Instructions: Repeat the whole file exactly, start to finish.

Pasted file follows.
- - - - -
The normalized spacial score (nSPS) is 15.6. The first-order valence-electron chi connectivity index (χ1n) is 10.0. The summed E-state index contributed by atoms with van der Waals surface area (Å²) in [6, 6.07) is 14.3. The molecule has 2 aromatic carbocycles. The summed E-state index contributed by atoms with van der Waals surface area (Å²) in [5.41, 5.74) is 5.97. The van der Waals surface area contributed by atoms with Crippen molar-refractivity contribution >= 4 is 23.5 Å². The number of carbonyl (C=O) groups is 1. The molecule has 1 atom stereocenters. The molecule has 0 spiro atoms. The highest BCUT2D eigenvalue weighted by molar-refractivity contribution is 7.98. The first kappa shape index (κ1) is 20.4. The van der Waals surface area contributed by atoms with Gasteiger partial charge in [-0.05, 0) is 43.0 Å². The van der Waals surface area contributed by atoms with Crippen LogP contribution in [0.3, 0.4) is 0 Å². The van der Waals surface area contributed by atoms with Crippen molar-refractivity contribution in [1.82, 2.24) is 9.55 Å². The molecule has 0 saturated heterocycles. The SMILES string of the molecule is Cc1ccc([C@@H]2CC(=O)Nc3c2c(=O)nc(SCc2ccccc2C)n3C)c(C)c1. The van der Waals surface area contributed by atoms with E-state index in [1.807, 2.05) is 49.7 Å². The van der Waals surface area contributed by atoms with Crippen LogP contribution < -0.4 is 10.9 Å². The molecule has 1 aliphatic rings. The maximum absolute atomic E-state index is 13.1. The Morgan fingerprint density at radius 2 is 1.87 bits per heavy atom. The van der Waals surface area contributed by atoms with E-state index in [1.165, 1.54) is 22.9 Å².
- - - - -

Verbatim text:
The normalized spacial score (nSPS) is 15.6. The first-order valence-electron chi connectivity index (χ1n) is 10.0. The summed E-state index contributed by atoms with van der Waals surface area (Å²) in [6, 6.07) is 14.3. The molecule has 2 aromatic carbocycles. The summed E-state index contributed by atoms with van der Waals surface area (Å²) in [5.41, 5.74) is 5.97. The van der Waals surface area contributed by atoms with Crippen molar-refractivity contribution >= 4 is 23.5 Å². The number of carbonyl (C=O) groups is 1. The molecule has 1 atom stereocenters. The molecule has 0 spiro atoms. The highest BCUT2D eigenvalue weighted by molar-refractivity contribution is 7.98. The first kappa shape index (κ1) is 20.4. The van der Waals surface area contributed by atoms with Gasteiger partial charge in [-0.05, 0) is 43.0 Å². The van der Waals surface area contributed by atoms with Crippen LogP contribution in [0.3, 0.4) is 0 Å². The van der Waals surface area contributed by atoms with Crippen molar-refractivity contribution in [1.82, 2.24) is 9.55 Å². The molecule has 0 saturated heterocycles. The SMILES string of the molecule is Cc1ccc([C@@H]2CC(=O)Nc3c2c(=O)nc(SCc2ccccc2C)n3C)c(C)c1. The van der Waals surface area contributed by atoms with E-state index in [1.807, 2.05) is 49.7 Å². The van der Waals surface area contributed by atoms with Crippen LogP contribution < -0.4 is 10.9 Å². The molecule has 1 aliphatic rings. The maximum absolute atomic E-state index is 13.1. The Morgan fingerprint density at radius 2 is 1.87 bits per heavy atom. The van der Waals surface area contributed by atoms with E-state index in [1.165, 1.54) is 22.9 Å².